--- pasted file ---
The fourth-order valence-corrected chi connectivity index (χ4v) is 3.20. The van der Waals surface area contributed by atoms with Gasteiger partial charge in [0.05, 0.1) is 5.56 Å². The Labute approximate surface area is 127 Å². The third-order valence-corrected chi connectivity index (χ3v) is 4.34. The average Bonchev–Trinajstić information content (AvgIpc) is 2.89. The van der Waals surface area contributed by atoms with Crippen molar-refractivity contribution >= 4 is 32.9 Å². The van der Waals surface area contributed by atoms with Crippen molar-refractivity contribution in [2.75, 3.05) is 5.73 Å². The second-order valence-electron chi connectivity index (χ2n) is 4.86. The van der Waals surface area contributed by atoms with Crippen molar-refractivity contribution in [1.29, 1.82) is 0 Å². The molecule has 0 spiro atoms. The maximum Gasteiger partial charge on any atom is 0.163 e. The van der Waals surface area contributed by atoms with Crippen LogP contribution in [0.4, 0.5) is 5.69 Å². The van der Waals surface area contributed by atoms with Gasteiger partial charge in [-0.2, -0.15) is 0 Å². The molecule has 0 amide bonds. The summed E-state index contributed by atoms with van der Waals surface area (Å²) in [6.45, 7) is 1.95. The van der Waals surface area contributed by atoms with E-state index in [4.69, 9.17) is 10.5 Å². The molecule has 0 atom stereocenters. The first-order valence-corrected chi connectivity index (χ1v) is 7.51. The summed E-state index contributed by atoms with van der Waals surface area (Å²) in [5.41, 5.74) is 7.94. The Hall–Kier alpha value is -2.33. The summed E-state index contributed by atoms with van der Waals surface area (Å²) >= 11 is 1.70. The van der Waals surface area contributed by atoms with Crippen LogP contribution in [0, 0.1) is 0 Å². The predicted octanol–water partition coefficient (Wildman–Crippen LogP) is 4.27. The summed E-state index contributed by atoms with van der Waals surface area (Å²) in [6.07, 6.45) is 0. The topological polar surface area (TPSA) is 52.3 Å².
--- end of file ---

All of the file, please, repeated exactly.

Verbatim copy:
The fourth-order valence-corrected chi connectivity index (χ4v) is 3.20. The van der Waals surface area contributed by atoms with Gasteiger partial charge in [0.05, 0.1) is 5.56 Å². The Labute approximate surface area is 127 Å². The third-order valence-corrected chi connectivity index (χ3v) is 4.34. The average Bonchev–Trinajstić information content (AvgIpc) is 2.89. The van der Waals surface area contributed by atoms with Crippen molar-refractivity contribution >= 4 is 32.9 Å². The van der Waals surface area contributed by atoms with Crippen molar-refractivity contribution in [2.75, 3.05) is 5.73 Å². The second-order valence-electron chi connectivity index (χ2n) is 4.86. The van der Waals surface area contributed by atoms with Crippen molar-refractivity contribution in [1.29, 1.82) is 0 Å². The molecule has 0 spiro atoms. The maximum Gasteiger partial charge on any atom is 0.163 e. The van der Waals surface area contributed by atoms with Crippen LogP contribution in [0.4, 0.5) is 5.69 Å². The van der Waals surface area contributed by atoms with Gasteiger partial charge in [-0.2, -0.15) is 0 Å². The molecule has 0 amide bonds. The summed E-state index contributed by atoms with van der Waals surface area (Å²) in [6.45, 7) is 1.95. The van der Waals surface area contributed by atoms with E-state index in [4.69, 9.17) is 10.5 Å². The molecule has 0 atom stereocenters. The first-order valence-corrected chi connectivity index (χ1v) is 7.51. The summed E-state index contributed by atoms with van der Waals surface area (Å²) in [5.41, 5.74) is 7.94. The Hall–Kier alpha value is -2.33. The summed E-state index contributed by atoms with van der Waals surface area (Å²) >= 11 is 1.70. The van der Waals surface area contributed by atoms with Crippen LogP contribution in [0, 0.1) is 0 Å². The predicted octanol–water partition coefficient (Wildman–Crippen LogP) is 4.27. The summed E-state index contributed by atoms with van der Waals surface area (Å²) in [6.07, 6.45) is 0. The topological polar surface area (TPSA) is 52.3 Å².